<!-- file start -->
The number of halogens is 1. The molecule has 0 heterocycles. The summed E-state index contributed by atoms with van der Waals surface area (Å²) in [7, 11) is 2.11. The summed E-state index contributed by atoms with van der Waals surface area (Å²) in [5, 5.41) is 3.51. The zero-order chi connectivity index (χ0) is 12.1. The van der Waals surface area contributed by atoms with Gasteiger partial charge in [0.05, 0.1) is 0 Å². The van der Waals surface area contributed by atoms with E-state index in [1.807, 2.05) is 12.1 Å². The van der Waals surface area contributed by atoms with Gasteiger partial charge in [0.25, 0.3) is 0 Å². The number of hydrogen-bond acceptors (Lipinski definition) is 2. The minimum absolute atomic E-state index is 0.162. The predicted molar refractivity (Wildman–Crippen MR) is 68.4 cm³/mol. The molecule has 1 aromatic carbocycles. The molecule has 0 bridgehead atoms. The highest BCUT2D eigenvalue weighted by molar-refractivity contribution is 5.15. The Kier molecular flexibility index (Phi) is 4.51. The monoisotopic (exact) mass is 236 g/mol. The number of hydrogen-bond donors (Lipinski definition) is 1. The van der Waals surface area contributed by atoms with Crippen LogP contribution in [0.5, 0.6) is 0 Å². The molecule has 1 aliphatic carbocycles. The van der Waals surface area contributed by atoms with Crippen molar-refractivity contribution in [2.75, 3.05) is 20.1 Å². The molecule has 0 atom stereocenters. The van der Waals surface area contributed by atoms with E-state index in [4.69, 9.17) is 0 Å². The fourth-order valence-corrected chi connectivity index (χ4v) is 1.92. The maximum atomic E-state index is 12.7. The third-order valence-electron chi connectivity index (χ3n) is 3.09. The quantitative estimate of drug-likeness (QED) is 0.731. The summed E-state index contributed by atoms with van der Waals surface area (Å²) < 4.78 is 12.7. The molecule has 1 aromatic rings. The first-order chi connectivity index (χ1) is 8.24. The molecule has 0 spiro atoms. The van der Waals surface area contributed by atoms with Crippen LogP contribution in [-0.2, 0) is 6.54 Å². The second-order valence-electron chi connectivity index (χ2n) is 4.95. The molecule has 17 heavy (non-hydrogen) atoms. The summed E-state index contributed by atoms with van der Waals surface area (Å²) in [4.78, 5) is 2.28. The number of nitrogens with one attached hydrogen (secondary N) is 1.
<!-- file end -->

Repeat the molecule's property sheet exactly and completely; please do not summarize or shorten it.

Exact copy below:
The number of halogens is 1. The molecule has 0 heterocycles. The summed E-state index contributed by atoms with van der Waals surface area (Å²) in [7, 11) is 2.11. The summed E-state index contributed by atoms with van der Waals surface area (Å²) in [5, 5.41) is 3.51. The zero-order chi connectivity index (χ0) is 12.1. The van der Waals surface area contributed by atoms with Gasteiger partial charge in [0.05, 0.1) is 0 Å². The van der Waals surface area contributed by atoms with E-state index in [1.807, 2.05) is 12.1 Å². The van der Waals surface area contributed by atoms with Gasteiger partial charge in [0.25, 0.3) is 0 Å². The number of hydrogen-bond acceptors (Lipinski definition) is 2. The minimum absolute atomic E-state index is 0.162. The predicted molar refractivity (Wildman–Crippen MR) is 68.4 cm³/mol. The molecule has 1 aromatic carbocycles. The molecule has 0 bridgehead atoms. The highest BCUT2D eigenvalue weighted by molar-refractivity contribution is 5.15. The Kier molecular flexibility index (Phi) is 4.51. The monoisotopic (exact) mass is 236 g/mol. The number of hydrogen-bond donors (Lipinski definition) is 1. The van der Waals surface area contributed by atoms with Crippen LogP contribution in [0.5, 0.6) is 0 Å². The molecule has 1 aliphatic carbocycles. The van der Waals surface area contributed by atoms with Crippen molar-refractivity contribution in [2.75, 3.05) is 20.1 Å². The molecule has 0 atom stereocenters. The van der Waals surface area contributed by atoms with E-state index in [4.69, 9.17) is 0 Å². The fourth-order valence-corrected chi connectivity index (χ4v) is 1.92. The maximum atomic E-state index is 12.7. The third-order valence-electron chi connectivity index (χ3n) is 3.09. The quantitative estimate of drug-likeness (QED) is 0.731. The summed E-state index contributed by atoms with van der Waals surface area (Å²) < 4.78 is 12.7. The molecule has 1 aromatic rings. The first-order chi connectivity index (χ1) is 8.24. The molecule has 0 spiro atoms. The van der Waals surface area contributed by atoms with Crippen LogP contribution in [-0.2, 0) is 6.54 Å². The second-order valence-electron chi connectivity index (χ2n) is 4.95. The molecule has 17 heavy (non-hydrogen) atoms. The summed E-state index contributed by atoms with van der Waals surface area (Å²) in [4.78, 5) is 2.28. The number of nitrogens with one attached hydrogen (secondary N) is 1.